Now we don’t want the government, we’re very fearful that the government will rip out our national parks just to find coal and petrol, so we would like to make sure that the national parks and marine reserves and wetlands for example are kept free form threats of mining.

This view  is based on blind ignorance. No-one is suggesting ripping out national parks.

4. They overcharged on a flat rented by their MPs but owned by their super fund:

Earlier this year we did – those went out of whack, between February and March of 2009 one of the houses, MPs were claiming over the market value, we fixed that valuation in June to make sure they’re only being asked to pay under market value, and last week we refunded that over claim.  So we made a mistake and we fixed it.

They repaid the excess claimed – about $6000. But no mention was made of the fact they get more by renting from their super scheme than if they owned the flats themselves.

Kiwiblog has calculated that over the eight years they have owned the property they would have only been able to claim rent of $116,000 instead of $192,000.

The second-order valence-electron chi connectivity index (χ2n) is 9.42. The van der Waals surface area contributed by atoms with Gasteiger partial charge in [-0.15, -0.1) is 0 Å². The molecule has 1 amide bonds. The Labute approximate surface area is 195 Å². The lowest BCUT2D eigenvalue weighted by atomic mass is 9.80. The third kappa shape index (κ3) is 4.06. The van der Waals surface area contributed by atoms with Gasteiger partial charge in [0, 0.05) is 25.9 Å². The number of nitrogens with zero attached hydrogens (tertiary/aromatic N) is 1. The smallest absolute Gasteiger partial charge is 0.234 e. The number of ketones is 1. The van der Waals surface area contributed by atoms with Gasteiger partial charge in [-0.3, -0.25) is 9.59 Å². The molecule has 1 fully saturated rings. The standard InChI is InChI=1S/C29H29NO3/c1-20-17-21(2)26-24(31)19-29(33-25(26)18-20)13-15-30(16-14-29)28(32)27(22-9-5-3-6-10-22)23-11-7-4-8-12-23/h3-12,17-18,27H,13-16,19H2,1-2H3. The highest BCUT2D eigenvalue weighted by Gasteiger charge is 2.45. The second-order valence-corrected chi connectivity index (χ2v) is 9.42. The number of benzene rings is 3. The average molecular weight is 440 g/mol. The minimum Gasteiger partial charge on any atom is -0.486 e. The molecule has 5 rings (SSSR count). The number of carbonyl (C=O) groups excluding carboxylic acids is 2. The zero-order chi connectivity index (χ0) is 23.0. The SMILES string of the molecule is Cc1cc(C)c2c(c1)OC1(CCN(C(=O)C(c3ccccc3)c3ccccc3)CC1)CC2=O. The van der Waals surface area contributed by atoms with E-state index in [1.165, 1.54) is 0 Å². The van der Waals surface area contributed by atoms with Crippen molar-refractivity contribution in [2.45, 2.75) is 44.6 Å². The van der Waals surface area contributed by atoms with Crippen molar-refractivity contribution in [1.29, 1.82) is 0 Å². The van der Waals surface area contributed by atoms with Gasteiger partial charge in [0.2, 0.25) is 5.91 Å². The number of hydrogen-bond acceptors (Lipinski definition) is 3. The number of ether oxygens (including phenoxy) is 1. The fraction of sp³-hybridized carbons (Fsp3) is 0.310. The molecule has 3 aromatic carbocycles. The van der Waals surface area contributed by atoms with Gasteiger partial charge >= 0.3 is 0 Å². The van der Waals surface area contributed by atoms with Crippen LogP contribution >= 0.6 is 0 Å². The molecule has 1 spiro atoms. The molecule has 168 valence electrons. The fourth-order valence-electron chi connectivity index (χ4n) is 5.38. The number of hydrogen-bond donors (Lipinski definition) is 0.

5. Hypocrisy.

GUYON  . . . you have been telling other MPs and other political parties that you’re the moral compass of parliament, yet you’ve been ripping the taxpayer off.

The panel responding to this interview was political commentator Dr. Therese Arseneau, former National MP Paul East and former Labour president Mike Williams.

6 Responses to Reasons not to vote Green

  1. MacDoctor says:

    I only need two reasons not to vote green:

    1. Russell Norman

    2. Metiria Turei

  2. murrayg1 says: